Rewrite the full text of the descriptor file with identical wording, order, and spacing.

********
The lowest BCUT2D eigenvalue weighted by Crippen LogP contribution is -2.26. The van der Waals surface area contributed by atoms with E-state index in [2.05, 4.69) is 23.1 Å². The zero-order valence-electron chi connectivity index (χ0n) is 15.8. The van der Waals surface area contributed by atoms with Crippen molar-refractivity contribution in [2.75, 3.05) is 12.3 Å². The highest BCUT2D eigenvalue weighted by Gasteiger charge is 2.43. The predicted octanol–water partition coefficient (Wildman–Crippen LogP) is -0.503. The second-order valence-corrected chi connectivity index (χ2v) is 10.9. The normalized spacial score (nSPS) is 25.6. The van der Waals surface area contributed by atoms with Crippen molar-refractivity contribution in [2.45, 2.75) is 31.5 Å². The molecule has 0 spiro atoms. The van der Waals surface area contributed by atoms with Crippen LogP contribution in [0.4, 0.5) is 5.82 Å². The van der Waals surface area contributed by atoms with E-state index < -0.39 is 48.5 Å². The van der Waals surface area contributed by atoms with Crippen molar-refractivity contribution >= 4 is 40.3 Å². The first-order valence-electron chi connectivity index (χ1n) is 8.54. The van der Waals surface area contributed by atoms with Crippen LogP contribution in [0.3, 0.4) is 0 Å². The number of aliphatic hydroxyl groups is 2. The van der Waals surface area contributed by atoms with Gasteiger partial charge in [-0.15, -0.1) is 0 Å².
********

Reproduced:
The lowest BCUT2D eigenvalue weighted by Crippen LogP contribution is -2.26. The van der Waals surface area contributed by atoms with E-state index in [2.05, 4.69) is 23.1 Å². The zero-order valence-electron chi connectivity index (χ0n) is 15.8. The van der Waals surface area contributed by atoms with Crippen molar-refractivity contribution in [2.75, 3.05) is 12.3 Å². The highest BCUT2D eigenvalue weighted by Gasteiger charge is 2.43. The predicted octanol–water partition coefficient (Wildman–Crippen LogP) is -0.503. The second-order valence-corrected chi connectivity index (χ2v) is 10.9. The normalized spacial score (nSPS) is 25.6. The van der Waals surface area contributed by atoms with Crippen molar-refractivity contribution in [2.45, 2.75) is 31.5 Å². The molecule has 0 spiro atoms. The van der Waals surface area contributed by atoms with Crippen LogP contribution in [0.4, 0.5) is 5.82 Å². The van der Waals surface area contributed by atoms with E-state index < -0.39 is 48.5 Å². The van der Waals surface area contributed by atoms with Crippen molar-refractivity contribution >= 4 is 40.3 Å². The first-order valence-electron chi connectivity index (χ1n) is 8.54. The van der Waals surface area contributed by atoms with Crippen LogP contribution in [0.3, 0.4) is 0 Å². The number of aliphatic hydroxyl groups is 2. The van der Waals surface area contributed by atoms with Gasteiger partial charge in [-0.15, -0.1) is 0 Å².